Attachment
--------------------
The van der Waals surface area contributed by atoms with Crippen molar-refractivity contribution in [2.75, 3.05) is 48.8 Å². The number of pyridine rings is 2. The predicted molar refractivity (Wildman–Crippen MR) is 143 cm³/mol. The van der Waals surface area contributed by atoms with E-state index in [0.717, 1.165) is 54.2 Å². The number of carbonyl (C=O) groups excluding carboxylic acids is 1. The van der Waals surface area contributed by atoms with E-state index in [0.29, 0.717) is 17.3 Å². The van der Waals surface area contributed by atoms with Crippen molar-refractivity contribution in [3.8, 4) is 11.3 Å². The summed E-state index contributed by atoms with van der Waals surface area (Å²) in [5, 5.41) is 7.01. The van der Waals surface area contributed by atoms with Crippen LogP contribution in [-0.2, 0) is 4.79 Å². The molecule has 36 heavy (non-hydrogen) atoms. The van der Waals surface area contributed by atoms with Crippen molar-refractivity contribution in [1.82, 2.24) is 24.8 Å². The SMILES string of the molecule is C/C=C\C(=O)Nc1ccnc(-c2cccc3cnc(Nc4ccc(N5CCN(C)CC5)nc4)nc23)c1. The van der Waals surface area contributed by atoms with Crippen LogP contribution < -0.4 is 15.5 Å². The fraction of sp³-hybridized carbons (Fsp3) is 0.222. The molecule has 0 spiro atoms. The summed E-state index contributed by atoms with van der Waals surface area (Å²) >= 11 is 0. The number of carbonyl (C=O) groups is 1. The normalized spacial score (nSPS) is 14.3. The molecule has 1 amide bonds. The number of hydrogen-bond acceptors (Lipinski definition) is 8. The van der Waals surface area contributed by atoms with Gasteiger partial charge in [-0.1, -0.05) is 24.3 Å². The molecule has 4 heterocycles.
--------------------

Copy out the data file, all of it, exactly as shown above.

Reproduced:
The van der Waals surface area contributed by atoms with Crippen molar-refractivity contribution in [2.75, 3.05) is 48.8 Å². The number of pyridine rings is 2. The predicted molar refractivity (Wildman–Crippen MR) is 143 cm³/mol. The van der Waals surface area contributed by atoms with E-state index in [0.717, 1.165) is 54.2 Å². The number of carbonyl (C=O) groups excluding carboxylic acids is 1. The van der Waals surface area contributed by atoms with E-state index in [0.29, 0.717) is 17.3 Å². The van der Waals surface area contributed by atoms with Crippen molar-refractivity contribution in [3.8, 4) is 11.3 Å². The summed E-state index contributed by atoms with van der Waals surface area (Å²) in [5, 5.41) is 7.01. The van der Waals surface area contributed by atoms with Crippen LogP contribution in [-0.2, 0) is 4.79 Å². The molecule has 36 heavy (non-hydrogen) atoms. The van der Waals surface area contributed by atoms with Crippen molar-refractivity contribution in [1.82, 2.24) is 24.8 Å². The SMILES string of the molecule is C/C=C\C(=O)Nc1ccnc(-c2cccc3cnc(Nc4ccc(N5CCN(C)CC5)nc4)nc23)c1. The van der Waals surface area contributed by atoms with Crippen LogP contribution < -0.4 is 15.5 Å². The fraction of sp³-hybridized carbons (Fsp3) is 0.222. The molecule has 0 spiro atoms. The summed E-state index contributed by atoms with van der Waals surface area (Å²) >= 11 is 0. The number of carbonyl (C=O) groups is 1. The normalized spacial score (nSPS) is 14.3. The molecule has 1 amide bonds. The number of hydrogen-bond acceptors (Lipinski definition) is 8. The van der Waals surface area contributed by atoms with Gasteiger partial charge in [-0.1, -0.05) is 24.3 Å². The molecule has 4 heterocycles.